I have worked her this morning, got about the same results (with her front end). Got some pretty nice side passing though XD . I did get a couple of actual steps out of her, a couple of different times (looked accidental, but I took it) and let her think about it, then saw one good try, though still very stiff about it, and kept nagging at her til she made accidental progress that wasn't so stiff- seems like when she actually trys, she turns into a log. I know she can do it on her own. But this is more or else how it goes, seem unable to bridge the gap. (In the very beginning, I would let her off with trys, stiff or otherwise. I now try to get more out of her, as in, I try to get the correct way out of her) I'm not looking for absolute perfection, I don't mind if her back hoof doesn't screw into the dirt, but just keep her butt in the same relative spot and she's not clanking her front feet together and tripping over herself (I want her front feet moving correctly) for a full 360. That's my primary goal at this point, and then can focus more on getting perfection. (Though I've found if you get the front end moving correctly, the back end generally falls in line and becomes more natural)
So far as flexing, I was still having a hard time getting her to move her neck (as usual) she would bend her head back while keeping her neck fairly straight, she gives a little, then stiff as a board. I try tug tug tug, and all I get is tug tug tug back (I pick up light and then tug, repeatedly) with little (if any) release on her part.
I'm not going to be able to try the trailer til this weekend, but I will let you know.
Btw way, this is the first horse I've ever worked with from the ground up (meaning, I've had her since birth) so any holes here are mine (I accept that). She got a late start with training, and I had never started a horse. I haven't been working under saddle with her recently, since she seemed to have regressed horribly after some changes were made (living situation, she started to get super jumpy, flighty, and just doing things and acting out in ways she had never done before), so I'm more or less starting over with her and making her remember she has a brain and how to use it. (It is also incredibly difficult to do anything under saddle after your horse plows you in the dirt and fractures your ankle... Ugh. I did manage to get back on anyway directly afterward, but I decided since she lost her mind I needed to take a step back)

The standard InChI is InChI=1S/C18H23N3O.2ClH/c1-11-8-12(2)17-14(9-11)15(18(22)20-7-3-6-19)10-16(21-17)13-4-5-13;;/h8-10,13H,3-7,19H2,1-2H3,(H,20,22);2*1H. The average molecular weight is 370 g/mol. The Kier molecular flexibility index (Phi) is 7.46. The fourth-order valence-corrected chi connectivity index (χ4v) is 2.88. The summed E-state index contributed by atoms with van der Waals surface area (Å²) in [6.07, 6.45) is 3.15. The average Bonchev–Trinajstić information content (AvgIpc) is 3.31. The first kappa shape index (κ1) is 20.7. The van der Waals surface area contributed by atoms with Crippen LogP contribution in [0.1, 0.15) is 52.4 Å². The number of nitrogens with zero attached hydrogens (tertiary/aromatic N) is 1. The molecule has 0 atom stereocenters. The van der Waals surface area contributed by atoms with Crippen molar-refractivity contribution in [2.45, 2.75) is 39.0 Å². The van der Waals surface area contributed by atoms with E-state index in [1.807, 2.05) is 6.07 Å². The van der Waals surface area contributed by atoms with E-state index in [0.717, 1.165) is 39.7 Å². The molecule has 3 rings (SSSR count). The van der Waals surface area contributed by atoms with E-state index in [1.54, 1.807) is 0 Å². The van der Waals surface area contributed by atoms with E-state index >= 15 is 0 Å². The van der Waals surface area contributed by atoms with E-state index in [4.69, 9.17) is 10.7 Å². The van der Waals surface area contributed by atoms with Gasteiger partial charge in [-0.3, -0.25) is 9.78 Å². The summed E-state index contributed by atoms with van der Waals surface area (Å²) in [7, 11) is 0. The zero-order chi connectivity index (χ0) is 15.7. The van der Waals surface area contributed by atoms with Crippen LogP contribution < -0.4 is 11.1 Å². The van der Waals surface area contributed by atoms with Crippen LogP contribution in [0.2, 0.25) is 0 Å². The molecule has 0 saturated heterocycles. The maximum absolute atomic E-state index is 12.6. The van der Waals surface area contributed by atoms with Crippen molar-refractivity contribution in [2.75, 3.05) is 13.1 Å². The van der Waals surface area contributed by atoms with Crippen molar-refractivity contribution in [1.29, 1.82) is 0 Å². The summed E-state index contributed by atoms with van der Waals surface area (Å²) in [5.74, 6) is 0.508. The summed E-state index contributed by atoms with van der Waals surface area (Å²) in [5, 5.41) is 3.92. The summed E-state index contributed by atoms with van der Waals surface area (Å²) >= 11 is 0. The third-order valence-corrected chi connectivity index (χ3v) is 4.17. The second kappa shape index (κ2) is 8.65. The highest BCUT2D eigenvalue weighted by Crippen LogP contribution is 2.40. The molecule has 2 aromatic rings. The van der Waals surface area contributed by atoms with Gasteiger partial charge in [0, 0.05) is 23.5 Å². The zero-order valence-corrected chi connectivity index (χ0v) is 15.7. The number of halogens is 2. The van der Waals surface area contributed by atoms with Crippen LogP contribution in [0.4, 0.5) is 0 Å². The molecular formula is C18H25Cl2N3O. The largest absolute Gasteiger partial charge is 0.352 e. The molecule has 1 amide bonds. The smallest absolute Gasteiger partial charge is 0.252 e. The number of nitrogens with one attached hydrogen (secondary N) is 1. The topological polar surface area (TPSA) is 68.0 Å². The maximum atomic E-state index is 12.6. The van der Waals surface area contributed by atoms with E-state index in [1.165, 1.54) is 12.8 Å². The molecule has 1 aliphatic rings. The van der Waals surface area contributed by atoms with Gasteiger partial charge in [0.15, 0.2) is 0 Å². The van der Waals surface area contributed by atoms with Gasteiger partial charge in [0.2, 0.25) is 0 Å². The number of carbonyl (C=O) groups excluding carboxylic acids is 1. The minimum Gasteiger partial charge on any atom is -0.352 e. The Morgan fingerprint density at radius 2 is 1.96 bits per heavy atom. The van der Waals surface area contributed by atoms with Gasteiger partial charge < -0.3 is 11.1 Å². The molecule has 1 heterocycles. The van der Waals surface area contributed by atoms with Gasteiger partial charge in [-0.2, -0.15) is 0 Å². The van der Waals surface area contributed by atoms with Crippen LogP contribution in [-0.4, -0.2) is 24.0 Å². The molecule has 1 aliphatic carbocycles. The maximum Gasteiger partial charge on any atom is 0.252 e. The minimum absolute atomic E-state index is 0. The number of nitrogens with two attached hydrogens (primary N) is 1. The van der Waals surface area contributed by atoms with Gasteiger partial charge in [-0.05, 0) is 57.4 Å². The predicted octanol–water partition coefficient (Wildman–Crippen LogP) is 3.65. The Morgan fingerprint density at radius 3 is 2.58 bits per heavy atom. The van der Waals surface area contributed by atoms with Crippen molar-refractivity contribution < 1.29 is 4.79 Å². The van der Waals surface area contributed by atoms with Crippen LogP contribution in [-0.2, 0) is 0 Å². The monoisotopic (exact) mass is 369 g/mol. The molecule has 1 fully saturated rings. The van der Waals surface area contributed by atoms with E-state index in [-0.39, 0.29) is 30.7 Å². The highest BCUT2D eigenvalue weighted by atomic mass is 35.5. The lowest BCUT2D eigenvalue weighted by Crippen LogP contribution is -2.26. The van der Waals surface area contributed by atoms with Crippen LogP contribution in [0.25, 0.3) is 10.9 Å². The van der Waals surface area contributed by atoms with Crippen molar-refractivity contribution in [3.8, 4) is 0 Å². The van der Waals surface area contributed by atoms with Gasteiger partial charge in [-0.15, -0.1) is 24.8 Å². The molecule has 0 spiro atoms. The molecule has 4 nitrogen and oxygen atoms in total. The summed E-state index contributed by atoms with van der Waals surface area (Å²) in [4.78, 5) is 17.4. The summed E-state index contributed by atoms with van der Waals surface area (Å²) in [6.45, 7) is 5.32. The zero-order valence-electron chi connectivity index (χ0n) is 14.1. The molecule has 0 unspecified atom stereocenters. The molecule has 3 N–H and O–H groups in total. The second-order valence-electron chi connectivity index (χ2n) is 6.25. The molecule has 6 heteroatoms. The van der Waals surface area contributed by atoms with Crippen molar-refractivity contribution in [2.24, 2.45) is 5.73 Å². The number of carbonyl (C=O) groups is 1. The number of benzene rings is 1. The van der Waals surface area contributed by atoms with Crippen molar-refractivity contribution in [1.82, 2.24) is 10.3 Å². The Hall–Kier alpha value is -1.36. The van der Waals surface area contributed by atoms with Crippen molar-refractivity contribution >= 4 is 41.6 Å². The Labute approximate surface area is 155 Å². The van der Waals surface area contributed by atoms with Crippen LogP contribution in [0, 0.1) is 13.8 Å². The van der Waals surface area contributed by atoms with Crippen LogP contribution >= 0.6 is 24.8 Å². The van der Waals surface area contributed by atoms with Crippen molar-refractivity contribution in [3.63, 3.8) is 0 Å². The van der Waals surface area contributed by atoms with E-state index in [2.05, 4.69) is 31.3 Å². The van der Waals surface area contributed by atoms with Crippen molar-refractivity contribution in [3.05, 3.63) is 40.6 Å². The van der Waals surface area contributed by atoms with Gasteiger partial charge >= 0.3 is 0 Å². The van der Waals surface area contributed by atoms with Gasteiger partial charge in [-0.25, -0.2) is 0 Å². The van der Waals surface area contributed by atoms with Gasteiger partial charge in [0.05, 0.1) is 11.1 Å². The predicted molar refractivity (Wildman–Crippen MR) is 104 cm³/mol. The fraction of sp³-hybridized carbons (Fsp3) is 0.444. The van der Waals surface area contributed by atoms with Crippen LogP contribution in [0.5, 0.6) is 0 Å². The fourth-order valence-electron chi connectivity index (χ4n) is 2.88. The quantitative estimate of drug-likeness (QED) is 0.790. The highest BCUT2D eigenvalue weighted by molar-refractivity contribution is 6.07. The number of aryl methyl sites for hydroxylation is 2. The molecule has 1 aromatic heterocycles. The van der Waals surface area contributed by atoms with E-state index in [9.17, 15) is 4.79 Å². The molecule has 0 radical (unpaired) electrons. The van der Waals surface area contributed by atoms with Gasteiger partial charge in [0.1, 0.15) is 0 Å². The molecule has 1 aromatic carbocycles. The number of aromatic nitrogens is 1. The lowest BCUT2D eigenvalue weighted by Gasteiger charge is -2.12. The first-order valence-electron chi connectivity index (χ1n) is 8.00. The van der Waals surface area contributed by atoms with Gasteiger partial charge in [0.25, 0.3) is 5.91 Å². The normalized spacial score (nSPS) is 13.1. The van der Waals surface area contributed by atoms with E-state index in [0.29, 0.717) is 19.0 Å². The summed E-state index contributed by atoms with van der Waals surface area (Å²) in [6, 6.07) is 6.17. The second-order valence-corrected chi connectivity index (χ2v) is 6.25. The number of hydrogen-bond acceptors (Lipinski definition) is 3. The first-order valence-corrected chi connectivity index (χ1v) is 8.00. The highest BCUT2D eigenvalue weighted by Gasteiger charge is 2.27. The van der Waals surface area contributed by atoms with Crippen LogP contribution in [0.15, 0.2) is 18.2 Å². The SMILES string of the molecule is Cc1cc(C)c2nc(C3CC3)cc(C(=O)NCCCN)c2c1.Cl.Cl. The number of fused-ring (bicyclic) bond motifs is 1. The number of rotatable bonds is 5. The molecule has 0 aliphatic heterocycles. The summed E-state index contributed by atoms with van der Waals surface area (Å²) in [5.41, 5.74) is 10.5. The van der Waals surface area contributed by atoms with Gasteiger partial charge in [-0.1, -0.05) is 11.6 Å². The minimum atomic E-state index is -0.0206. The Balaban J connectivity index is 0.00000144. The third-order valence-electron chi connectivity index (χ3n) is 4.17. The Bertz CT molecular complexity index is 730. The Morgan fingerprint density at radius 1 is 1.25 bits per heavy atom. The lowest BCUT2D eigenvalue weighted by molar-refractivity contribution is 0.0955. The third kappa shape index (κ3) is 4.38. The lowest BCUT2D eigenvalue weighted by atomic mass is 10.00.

So, if you (generally, to anyone) have any critique on what I'm doing I am in for the learning. I'm currently starting a young guy who has had some severe behavioral issues, and I'm using any acquired knowledge for him, as well- since if he has any holes, it has the ability to turn bad quickly. (In a perfect world he would go to a professional, but rescues have limited funds, and trainers willing to deal with those things are fewer and far in between- and he's my foster, so it's up to me to get him adoptable and sane, he is doing very well, though) I know it's hard to critique without seeing so I try to explain the best I can.
So far as the trailer, I have a two horse straight load with removable divider (completely open in the back, no bars). It's a large trailer - tall and wide (wider than most horse trailers, more like a stock)- it's primary problem is that it's high off the ground, so shorter horses (15hh or less) have a tendency to want to jump into it (it comes up to their knees), rather than step, and that first step out can be a doozie compared to most. I usually back it up to a higher spot of land or platform initially to build confidence, and after a few goes in and out, they are good for the bigger step. And have no problems, in fact, she's the only one I've had issues with!
This weekend I will (more likely than not) be coming home with a 2h slant (friend is selling it for a good price and will allow me to make payments, mine is just simply too big for my truck to safely haul, so I have to borrow other's trucks) Will be smaller (though its one of the taller types) but shouldn't be a problem. My horse has been loaded into all different types of trailers, at different times of the day and night, and as I said she doesn't have any problems going in. She's slow (not resistant), deliberate. I don't have to go in with her, I just point, she goes, throw the lead over her back and then tie her.
I appreciate all input. Sorry for length!